Whether she is acting or writing and/or recording music, Brina Palencia's passion for creative expression is evident in her performances.

The multi-talented entertainer has amassed a following among anime fans for breathing life into complex, fan-favorite roles such as Ciel Phantomhive in “Black Butler,” Tony Tony Chopper in “One Piece,” Shirayuki in “Snow White with the Red Hair” and Touka Kirishima in “Tokyo Ghoul.”

Palencia will be appearing at Tekko at the David L. Lawrence Convention Center April 7-9.

The Swerve Magazine: You have played a number of meaty roles that require a lot from you. What types of roles are you drawn to as a performer?

Brina Palencia: I am mostly drawn to anything that has a lot of emotional layers. I think that Ciel Phantomhive in “Black Butler” is a perfect example of that. He's someone who has endured great loss at a really young age, who is also having to run his family's company, who is also the Queen's Guard Dog who also happened to sell his soul to a demon (laughs), so he's just got a lot going on. Technically on top of that, the English dialect just adds to the complication of that character, which I love. I want a challenge as an actor. I want something that's really going to stretch me.

SM: In addition to Ciel, what are some of the roles that you have found to be the most challenging and rewarding?

BP: Surprisingly, Chopper in “One Piece” is really rewarding. On the surface, he is a silly, cute character, but he goes through some really emotional stuff, especially his origin story. I think “One Piece” does a really good job of it, in general, creating a show that seems very lighthearted on the surface, but once you get into it, it doesn't shy away from death. It kind of grows up with its audience; it starts pretty young and pretty simple, but then it gets more and more complicated and more and more real, as far as the drama of what all of the characters go through.

SM: Speaking of that role, what's it like to play a character for this long, and what looks to be many years to come?

BP: It's really, really cool and an honor, honestly. I went to Japan a few years ago for a motion-capture gig, and it was amazing to see so much Chopper stuff everywhere. That show just does such a good job of always keeping it fresh and new. I think that every character in the show grows and becomes more interesting. It's never gotten boring—you would think it would after years of it. It never gets boring, and also, Chopper keeps getting cuter and cuter.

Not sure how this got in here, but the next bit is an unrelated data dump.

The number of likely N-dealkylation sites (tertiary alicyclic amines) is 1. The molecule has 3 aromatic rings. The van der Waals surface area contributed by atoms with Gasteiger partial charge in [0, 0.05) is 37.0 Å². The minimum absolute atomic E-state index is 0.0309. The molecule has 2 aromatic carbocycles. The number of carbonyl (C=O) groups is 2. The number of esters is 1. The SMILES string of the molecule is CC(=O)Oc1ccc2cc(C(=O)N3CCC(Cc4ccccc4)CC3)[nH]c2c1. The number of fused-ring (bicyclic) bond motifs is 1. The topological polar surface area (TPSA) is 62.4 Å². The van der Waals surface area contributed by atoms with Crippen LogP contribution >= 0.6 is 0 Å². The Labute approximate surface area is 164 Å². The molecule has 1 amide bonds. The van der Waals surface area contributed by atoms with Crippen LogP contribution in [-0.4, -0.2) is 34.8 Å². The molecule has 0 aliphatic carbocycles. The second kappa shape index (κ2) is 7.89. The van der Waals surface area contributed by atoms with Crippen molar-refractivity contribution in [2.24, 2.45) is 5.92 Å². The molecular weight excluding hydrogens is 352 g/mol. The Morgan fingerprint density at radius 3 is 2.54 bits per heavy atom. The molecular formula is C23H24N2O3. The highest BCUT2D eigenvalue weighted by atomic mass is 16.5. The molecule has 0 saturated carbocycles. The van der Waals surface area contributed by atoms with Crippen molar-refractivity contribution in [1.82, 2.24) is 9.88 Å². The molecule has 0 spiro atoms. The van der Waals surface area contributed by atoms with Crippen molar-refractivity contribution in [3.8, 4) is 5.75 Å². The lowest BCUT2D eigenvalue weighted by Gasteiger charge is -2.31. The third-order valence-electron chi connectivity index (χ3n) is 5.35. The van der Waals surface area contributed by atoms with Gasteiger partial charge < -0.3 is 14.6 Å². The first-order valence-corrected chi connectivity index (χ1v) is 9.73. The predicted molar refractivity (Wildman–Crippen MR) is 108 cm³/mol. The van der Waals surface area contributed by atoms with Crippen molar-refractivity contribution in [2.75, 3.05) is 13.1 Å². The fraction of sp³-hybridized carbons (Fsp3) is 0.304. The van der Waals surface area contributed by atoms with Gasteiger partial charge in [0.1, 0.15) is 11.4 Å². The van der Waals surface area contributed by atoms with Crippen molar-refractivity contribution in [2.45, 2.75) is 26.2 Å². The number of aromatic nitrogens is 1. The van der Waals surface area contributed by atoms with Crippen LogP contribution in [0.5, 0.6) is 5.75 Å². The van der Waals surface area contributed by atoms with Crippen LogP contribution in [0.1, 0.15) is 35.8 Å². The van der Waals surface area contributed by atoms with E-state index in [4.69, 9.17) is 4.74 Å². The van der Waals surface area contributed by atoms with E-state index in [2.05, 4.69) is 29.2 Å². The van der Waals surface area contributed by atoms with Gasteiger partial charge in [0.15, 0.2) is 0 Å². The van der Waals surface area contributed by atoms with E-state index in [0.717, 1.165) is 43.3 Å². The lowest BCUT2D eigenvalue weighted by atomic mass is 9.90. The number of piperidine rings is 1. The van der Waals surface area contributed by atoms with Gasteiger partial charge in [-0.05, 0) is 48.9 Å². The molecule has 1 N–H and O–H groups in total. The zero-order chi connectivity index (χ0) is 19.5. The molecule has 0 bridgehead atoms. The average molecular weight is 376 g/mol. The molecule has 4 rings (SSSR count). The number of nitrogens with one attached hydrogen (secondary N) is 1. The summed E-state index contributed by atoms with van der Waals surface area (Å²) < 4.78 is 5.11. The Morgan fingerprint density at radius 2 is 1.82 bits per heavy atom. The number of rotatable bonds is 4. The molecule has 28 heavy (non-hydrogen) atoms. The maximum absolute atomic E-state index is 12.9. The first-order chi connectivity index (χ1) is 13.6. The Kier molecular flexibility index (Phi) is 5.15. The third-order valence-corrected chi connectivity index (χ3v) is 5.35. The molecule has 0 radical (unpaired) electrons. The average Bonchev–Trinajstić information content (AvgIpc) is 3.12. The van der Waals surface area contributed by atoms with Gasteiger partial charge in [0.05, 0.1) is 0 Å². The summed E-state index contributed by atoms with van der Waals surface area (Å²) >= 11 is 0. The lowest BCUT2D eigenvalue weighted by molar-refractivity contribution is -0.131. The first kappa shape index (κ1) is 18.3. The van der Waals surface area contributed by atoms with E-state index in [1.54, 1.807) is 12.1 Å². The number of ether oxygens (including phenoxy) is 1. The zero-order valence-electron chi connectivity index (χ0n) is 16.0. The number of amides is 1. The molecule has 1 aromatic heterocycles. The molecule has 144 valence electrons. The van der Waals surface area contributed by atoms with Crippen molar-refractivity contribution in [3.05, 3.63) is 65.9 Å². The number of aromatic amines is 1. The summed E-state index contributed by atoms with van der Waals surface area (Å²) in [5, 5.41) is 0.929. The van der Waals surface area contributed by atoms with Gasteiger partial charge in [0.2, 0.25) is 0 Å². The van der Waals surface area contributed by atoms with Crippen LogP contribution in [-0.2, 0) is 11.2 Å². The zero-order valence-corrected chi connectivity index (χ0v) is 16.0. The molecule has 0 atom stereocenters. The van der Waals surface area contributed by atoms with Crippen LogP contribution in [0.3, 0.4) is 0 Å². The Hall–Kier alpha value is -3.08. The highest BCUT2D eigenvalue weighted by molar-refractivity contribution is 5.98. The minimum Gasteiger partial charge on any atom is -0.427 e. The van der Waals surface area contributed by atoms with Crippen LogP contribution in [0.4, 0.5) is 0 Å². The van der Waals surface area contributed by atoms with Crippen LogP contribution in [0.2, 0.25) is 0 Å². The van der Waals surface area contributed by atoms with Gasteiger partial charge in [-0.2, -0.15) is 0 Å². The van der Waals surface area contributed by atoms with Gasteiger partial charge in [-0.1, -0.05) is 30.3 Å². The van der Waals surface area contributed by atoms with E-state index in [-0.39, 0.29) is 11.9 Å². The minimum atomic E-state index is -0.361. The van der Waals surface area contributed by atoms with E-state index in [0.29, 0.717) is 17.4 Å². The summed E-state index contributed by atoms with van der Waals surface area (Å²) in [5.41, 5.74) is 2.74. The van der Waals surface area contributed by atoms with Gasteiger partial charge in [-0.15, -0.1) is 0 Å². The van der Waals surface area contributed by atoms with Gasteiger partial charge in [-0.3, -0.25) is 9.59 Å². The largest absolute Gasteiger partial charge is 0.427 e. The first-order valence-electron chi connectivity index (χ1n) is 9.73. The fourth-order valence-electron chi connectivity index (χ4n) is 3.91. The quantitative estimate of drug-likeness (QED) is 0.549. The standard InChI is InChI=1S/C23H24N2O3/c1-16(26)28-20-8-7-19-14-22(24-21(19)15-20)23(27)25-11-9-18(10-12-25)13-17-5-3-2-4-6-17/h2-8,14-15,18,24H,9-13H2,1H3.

SM: When you're recording for anime or video games, you are recording solo, but you often know who the other cast members are so that you can anticipate some readings. Who are your favorite people to be cast opposite?

BP: J. Michael Tatum, for sure. I think the reason he and I work so well together is that we have both directed the other. He directed me in “Romeo x Juliet, ” and I directed him in “Black Blood Brothers,” which also was his first leading man role—you're welcome world.

I really like working with Colleen Clinkenbeard and Monica Rial, just because I know them really well in life. I've directed Monica before, so it's easy for me to anticipate where she's going to go. There's a lot of really good ones.

I think Josh Greele and I work really well together. We were paired opposite of each other in “Future Diary” and more recently in “Snow White with the Red Hair.” He's really, really phenomenal, although I have to say he has a tendency to kind of surprise me with his readswhich is a good thing. With “Snow White with the Red Hair,” I recorded after everybody, so I got to hear him a lot, and I was always taken back by his talent and his uniqueness.

SM: You had mentioned directing. What was stepping on the other side of the booth like, and how has that helped you going forward?

BP: I directed when I was very young, and I only did it for a few years, but I know that I am a much better voice actor now than I was before I ever directed. Directing is basically what taught me how to voice act because I had the pleasure of getting to work with people like Monica Rial, Luci Christian, Jason Douglas, everybody that was on “School Rumble.”

It was a humbling experience getting to see as a young voice actor, “Oh that's why you get cast all the time because you're incredible.” And just on a technical level, seeing how quickly they're able to match the mouth movements, and how they're able to cold read and bring depth to the character without even having to know that much information because they are willing to make a choice very quickly.

It was like an acting master class for me. If people do get the opportunity to direct—I know most people are just chomping at the bit just to voice act—but if you ever get the opportunity to direct, it really does show you what is needed and what is expected of you. I would say that for any art form, if you ever get the chance to be on the opposite side of what you're trying to do: if you're an actor, try writing; if you're a writer, try acting, that kind of thing. I think the more parts of the process you know, the more complete of an artist you'll be.